Did you know that Rudolph the Reindeer was invented by a department store, and almost called Reginald?
Traditionally, Christmas is a time to buy a lot, eat a lot and decorate a lot. But like Rudolph, much of our Christmas tradition is based on marketing and money spending. In Australia, over $16 billion is spent at Christmas, mostly on gifts and food. With this dark side of the holiday season, how can we celebrate without the consumption? How can we reduce our impact, without being a grinch?
This is a guide to Christmas cheer, without waste and excess. We’ve looked into the best ways to make this holiday awesome for you and the planet. From the decorations, to the presents, to the sparkly lights, here’s a few ways to make your Christmas cheerier for you and the planet.
Pretty elfing good, right?
Give Experiences, Not Gifts
Your time is the most valuable thing you own, so giving that to someone else is literally a priceless gift. Whether it’s for your grandma or your best mate, there’s something for everyone – it could be something with monetary value, like a skydiving voucher, kayaking trip or pottery class (everyone knows grandmas love skydiving).
But it could also be something with a more personal touch, sharing something or somewhere you love – like a guided hike to your favourite waterfall or a weekend away camping. Teaching a skill or writing a song, a home cooked meal or epic sunset picnic. The experiential possibilities are endless.
Use your hands and the power of the internet to make something amazing. Depending on your skill level, ability to learn from YouTube videos and proximity to Bunnings (or a tip shop), you could make anything! From wooden nest boxes for birds and possums, a paracord survival bracelet or maybe even a plywood canoe?
If you’re in north-east NSW, Wild Search are doing a DIY Christmas Gifts workshop in Byron on December 6th making natural products like beeswax wraps and body scrub.
Think Outside the Gift-Wrapped Box
Giving gifts does not have to mean buying shiny new things – second hand shops often have completely unique items. You could also re-gift something of yours that you no longer use. Get a bit wild and gift someone a piece of the Daintree rainforest or adopt them a quoll.
Try to avoid toys with batteries (or get rechargeables), buy local and buy less.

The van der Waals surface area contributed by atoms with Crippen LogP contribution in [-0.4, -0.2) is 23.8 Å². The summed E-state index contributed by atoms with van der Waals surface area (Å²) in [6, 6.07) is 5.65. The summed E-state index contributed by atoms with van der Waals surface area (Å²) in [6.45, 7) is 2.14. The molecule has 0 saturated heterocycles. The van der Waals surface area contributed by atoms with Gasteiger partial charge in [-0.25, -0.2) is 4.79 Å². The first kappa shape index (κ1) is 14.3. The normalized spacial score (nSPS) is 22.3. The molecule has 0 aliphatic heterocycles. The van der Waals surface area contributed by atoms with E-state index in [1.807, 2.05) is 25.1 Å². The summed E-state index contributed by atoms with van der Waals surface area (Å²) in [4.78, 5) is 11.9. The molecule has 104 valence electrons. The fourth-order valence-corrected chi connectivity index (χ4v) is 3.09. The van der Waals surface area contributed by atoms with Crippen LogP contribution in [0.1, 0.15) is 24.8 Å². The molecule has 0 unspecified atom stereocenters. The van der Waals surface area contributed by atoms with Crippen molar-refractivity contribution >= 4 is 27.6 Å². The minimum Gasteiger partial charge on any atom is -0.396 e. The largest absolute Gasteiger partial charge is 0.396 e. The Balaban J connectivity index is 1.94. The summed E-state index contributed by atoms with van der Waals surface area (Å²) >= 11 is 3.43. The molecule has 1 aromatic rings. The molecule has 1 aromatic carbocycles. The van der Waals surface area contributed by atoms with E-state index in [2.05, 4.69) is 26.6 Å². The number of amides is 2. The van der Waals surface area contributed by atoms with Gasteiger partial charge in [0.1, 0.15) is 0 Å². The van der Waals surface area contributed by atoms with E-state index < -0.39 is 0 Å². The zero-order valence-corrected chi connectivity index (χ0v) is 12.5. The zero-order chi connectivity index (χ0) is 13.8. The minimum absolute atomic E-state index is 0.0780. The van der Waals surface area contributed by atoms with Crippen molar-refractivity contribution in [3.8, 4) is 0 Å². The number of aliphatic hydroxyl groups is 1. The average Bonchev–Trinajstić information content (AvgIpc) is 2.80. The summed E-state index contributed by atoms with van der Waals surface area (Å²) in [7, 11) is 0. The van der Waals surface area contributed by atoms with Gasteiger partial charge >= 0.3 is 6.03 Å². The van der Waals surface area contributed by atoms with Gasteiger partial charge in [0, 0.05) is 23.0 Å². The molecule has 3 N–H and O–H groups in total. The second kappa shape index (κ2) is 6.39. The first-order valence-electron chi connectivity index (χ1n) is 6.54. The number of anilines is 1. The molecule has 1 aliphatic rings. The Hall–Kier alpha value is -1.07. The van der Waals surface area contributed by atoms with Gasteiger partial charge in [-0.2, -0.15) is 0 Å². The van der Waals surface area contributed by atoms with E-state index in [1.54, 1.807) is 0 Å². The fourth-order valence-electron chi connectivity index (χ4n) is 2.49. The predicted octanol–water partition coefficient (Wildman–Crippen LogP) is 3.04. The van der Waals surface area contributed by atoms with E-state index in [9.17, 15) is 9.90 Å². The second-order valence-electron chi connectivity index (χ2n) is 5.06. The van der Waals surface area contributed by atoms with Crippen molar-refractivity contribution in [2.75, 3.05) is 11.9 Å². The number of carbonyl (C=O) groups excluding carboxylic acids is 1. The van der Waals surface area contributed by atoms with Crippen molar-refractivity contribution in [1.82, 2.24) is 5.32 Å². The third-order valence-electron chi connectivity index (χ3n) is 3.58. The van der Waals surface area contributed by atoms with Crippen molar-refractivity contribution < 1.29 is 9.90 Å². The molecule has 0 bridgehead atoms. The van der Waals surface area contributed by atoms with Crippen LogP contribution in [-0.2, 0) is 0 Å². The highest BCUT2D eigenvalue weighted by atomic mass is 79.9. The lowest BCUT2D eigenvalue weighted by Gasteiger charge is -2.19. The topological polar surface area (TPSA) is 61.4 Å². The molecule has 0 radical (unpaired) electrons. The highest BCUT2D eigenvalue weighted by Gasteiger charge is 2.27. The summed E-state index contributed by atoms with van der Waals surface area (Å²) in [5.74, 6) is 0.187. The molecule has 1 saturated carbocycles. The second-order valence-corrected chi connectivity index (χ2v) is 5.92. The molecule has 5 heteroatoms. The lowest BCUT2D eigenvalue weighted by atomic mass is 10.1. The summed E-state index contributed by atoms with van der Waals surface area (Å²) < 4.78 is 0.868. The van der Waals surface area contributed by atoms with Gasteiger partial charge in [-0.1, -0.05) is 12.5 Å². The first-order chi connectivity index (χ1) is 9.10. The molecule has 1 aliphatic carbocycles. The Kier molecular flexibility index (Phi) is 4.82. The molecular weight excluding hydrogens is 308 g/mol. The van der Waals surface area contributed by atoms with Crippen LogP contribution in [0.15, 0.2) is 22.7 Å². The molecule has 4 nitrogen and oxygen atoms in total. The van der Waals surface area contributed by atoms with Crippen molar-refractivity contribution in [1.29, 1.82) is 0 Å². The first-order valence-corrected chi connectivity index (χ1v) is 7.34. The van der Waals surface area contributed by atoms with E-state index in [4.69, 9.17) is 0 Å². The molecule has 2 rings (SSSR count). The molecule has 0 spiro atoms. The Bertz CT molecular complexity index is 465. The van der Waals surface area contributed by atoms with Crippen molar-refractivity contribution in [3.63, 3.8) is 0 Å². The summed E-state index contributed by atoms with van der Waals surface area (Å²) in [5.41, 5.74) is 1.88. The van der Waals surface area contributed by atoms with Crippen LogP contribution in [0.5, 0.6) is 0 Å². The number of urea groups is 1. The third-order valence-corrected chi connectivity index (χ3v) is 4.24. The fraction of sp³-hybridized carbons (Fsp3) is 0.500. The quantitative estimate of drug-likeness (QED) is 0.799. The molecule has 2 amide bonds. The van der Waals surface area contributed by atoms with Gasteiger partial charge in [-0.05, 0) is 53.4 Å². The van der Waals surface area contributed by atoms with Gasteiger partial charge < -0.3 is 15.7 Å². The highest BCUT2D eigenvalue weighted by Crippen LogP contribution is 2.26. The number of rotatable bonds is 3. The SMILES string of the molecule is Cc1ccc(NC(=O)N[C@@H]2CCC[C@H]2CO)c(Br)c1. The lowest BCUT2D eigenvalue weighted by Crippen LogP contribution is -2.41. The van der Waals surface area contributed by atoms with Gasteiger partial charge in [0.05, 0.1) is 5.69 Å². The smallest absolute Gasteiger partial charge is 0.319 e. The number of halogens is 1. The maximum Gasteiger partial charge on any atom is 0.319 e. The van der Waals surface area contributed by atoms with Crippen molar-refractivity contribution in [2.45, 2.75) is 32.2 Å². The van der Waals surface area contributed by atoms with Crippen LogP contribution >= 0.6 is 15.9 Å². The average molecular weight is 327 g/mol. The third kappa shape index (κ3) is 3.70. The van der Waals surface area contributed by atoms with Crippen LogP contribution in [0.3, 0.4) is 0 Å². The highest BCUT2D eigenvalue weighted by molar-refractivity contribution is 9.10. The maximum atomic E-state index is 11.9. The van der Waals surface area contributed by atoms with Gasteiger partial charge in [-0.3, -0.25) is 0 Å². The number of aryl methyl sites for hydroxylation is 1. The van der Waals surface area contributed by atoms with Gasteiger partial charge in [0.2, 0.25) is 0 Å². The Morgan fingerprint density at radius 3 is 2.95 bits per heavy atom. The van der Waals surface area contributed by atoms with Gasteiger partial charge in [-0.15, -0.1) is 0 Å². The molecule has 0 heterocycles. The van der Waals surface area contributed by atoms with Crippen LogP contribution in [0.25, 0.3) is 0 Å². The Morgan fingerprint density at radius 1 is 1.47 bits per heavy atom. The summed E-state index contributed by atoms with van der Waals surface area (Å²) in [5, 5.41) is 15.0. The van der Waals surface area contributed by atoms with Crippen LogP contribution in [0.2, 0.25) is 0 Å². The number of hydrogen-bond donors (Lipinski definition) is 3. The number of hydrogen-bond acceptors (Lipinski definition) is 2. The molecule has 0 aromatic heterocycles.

Trade In The Tinsel
Tinsel, glitter, baubles – they’re all just shiny plastic, and we all know that plastic is not planet-friendly. Instead, try DIY alternatives – tinsel can be replaced with ribbons, paper chains or some Pinterest-worthy Aussie bushland wreaths. Make your own glitter with a hole punch and some gum leaves, decorate with flowers and use reusable fabric napkins instead of disposable. You can even make your own Christmas crackers, with just a toilet roll, some repurposed gift wrap and most importantly, your favourite Dad jokes.
While eating your way into a food coma is always a fun way to spend Christmas day, there are ways to do this more sustainably. The best thing you can do is eat local and in season produce (check out your local farmers market). A British study found the carbon footprint of the average Christmas meal was the equivalent of 6000 car trips around the world. A large part of this was from the turkey.
Switching meat dishes for plant-based is an easy way to cut down on the footprint of your feast. If you are buying meat, choose organic, free range and small-scale farms. Avoid packaging where possible, and serve the food on real plates not on single use plastic.
Food waste is a traditional part of most Christmas banquets, with an estimated 10% ending up in the trash. Compost food scraps while cooking and make the most of your leftovers. Plan to reuse what’s left and freeze what you can’t eat. If you’re in the mood for a white Christmas, spend some time in your freezer before the Christmas feast – clean it out, defrost it and make space for more efficient food storage.
Whether you’re wanting to spend time with loved ones, or to get as far away as possible, there are better ways to travel. Big adventures don’t have to mean big air miles – instead of travelling across the world (or even the country) check out some microadventures in your own backyard. Use public transport where possible, or if driving long distances think about offering any spare seats on a ride sharing website.
Change Up Your Tree
Skip the plastic tree and instead buy a native Aussie tree that you can plant at the end of the Christmas season. If you’re still feeling crafty, make one out of driftwood or decorate a pineapple, for a tasty treat you can eat at the end. If your heart is set on that pine-scented traditional tree, get one in a pot that can live in your garden and come visit for the silly season. For a really wild option, try decorating a tree in your garden with bird seed bells and peanut butter smeared pine cones – a happy Christmas for the birds and an awesome way to encourage feathered visitors.
Use LED or solar powered Christmas lights, and switch them off when you’re not at home.
It’s A Wrap
Instead of buying shiny paper, use old fabric, recycled gift paper, magazines, calendars or even newspapers. Over 8000 tonnes (about 50,000 trees worth) of wrapping paper is used every year! Use ribbon or twine instead of tape. Best of all, make the wrapping part of the gift by using beeswax wraps and reusable bags or containers.
If you’re got other tips, tricks or Christmas puns then we’d love to hear from you. We wish you a merry Christmas and an epic new year.